Sibley County commissioners take next broadband step

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Sibley County commissioners this morning took another step toward providing high-speed Internet to farmers and other rural residents of the county, about an hour and half southwest of the Twin Cities. By a 3-2 vote, the commissioners opted to join a joint powers board with many or all of the county’s cities to continue studying the issue.

For months, Sibley has been debating a plan that could run fiber optic lines to every home, business and government office in the county, providing telephone, cable TV, and Internet. If the $63 million network is built, it would be jointly owned by the cities and the county, and would make 20 megabit-per-second service available to every resident. That’s faster than most people have in the Twin Cities.

Right now, many of those outside Sibley County’s cities are stuck with dial-up connections.

Around 30 people attended the commissioners meeting, many standing when the chairs ran out. Linda Kramer, president of the county library board, attended with her 5-year-old daughter, Anna, who played games on an iPad. Kramer says many students in the county come to the library to use its relatively-fast connection for homework, since they don’t have high speed at home.

Kramer, whose husband is a corn-, soybean- and wheat-farmer in Moltke Township, says their DSL connection of 1.5 Mbps is too slow. “My husband tries to upload USDA maps,” she says. “We stream the occasional movie. It’s not nearly enough. We’re as frustrated with that as we were with dial-up 10 years ago.”

Without county participation in the project, it likely would have been limited to residents of the county’s towns.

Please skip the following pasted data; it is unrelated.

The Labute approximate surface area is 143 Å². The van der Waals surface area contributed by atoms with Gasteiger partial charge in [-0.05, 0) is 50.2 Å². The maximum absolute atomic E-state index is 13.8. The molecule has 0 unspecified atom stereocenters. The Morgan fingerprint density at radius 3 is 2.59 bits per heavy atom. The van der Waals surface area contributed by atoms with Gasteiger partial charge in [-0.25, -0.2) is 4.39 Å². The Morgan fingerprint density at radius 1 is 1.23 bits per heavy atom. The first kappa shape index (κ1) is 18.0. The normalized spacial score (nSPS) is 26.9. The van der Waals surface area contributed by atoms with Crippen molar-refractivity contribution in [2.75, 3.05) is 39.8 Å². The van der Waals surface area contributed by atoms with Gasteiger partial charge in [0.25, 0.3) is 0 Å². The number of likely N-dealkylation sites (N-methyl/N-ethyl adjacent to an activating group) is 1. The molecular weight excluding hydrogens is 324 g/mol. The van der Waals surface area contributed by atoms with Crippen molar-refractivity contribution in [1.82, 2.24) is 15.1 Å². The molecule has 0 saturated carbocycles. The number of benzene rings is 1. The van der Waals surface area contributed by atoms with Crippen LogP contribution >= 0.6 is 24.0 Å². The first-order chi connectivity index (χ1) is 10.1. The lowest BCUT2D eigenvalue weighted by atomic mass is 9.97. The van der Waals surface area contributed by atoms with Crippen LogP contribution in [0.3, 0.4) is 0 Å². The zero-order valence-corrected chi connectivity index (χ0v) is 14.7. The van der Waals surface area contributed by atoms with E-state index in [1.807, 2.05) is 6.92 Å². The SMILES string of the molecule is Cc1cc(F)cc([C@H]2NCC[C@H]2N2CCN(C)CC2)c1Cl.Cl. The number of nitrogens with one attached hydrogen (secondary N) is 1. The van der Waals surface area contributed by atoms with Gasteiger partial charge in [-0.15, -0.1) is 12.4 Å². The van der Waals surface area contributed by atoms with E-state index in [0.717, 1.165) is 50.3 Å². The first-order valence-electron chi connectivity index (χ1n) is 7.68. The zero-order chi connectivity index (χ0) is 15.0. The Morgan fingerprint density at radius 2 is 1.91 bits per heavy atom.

Concerned about how to fund the broadband project, Commissioner Jim Swanson said, “I’ve talked to township board members. They’d love to have it. If you ask people they say they’d love to have a Cadillac. But how do you pay for it?”

Mark Erickson, city administrator for Winthrop and a champion of the broadband plan, argues there likely would be few, if any, taxpayer dollars on the line. “We’re going to build a Chevy, not a Cadillac,” he answered.

But settling on a concrete funding scheme is still a few moves down the line.

The next step is to run a campaign to measure interest among residents. The commissioners also voted to give the joint powers board up to $50,000 for the campaign. Quipped commissioner Bill Pinske, one of the no votes, “If you have to come back for more money, bring bigger people.”

If the project is ultimately approved by county residents in a referendum, it would rely on paying for itself with user subscriptions. Project backers have said they would need 70 percent of the county’s residents to sign up for at least two of the services. Existing Internet providers already have expressed opposition.

Following the vote, Erickson was pleased but also a little disappointed. “This was the first group that didn’t vote unanimously in favor,” he says, referring to the cities in Sibley that have voted to join the joint powers board (four cities haven’t voted yet). “This is how kids are going to learn,” he says. “This is the way governments are going to reach out to citizens. Broadband will be the catalyst for our lifestyles in the future.”

In some ways, farmers have an even greater need than people in the cities, argues Tim Dolan, the county’s economic development director who also farms beans and corn.

Dolan has a dial-up connection at his home. What’s more, the wire runs along the ground and has been cut twice by snow plows. He acknowledges that it can be tough to sell people on the economic advantages of a technology whose uses haven’t all come to light. “Farmers could order parts online,” he says. “They could use it for marketing. The uses are only limited by the imagination.”

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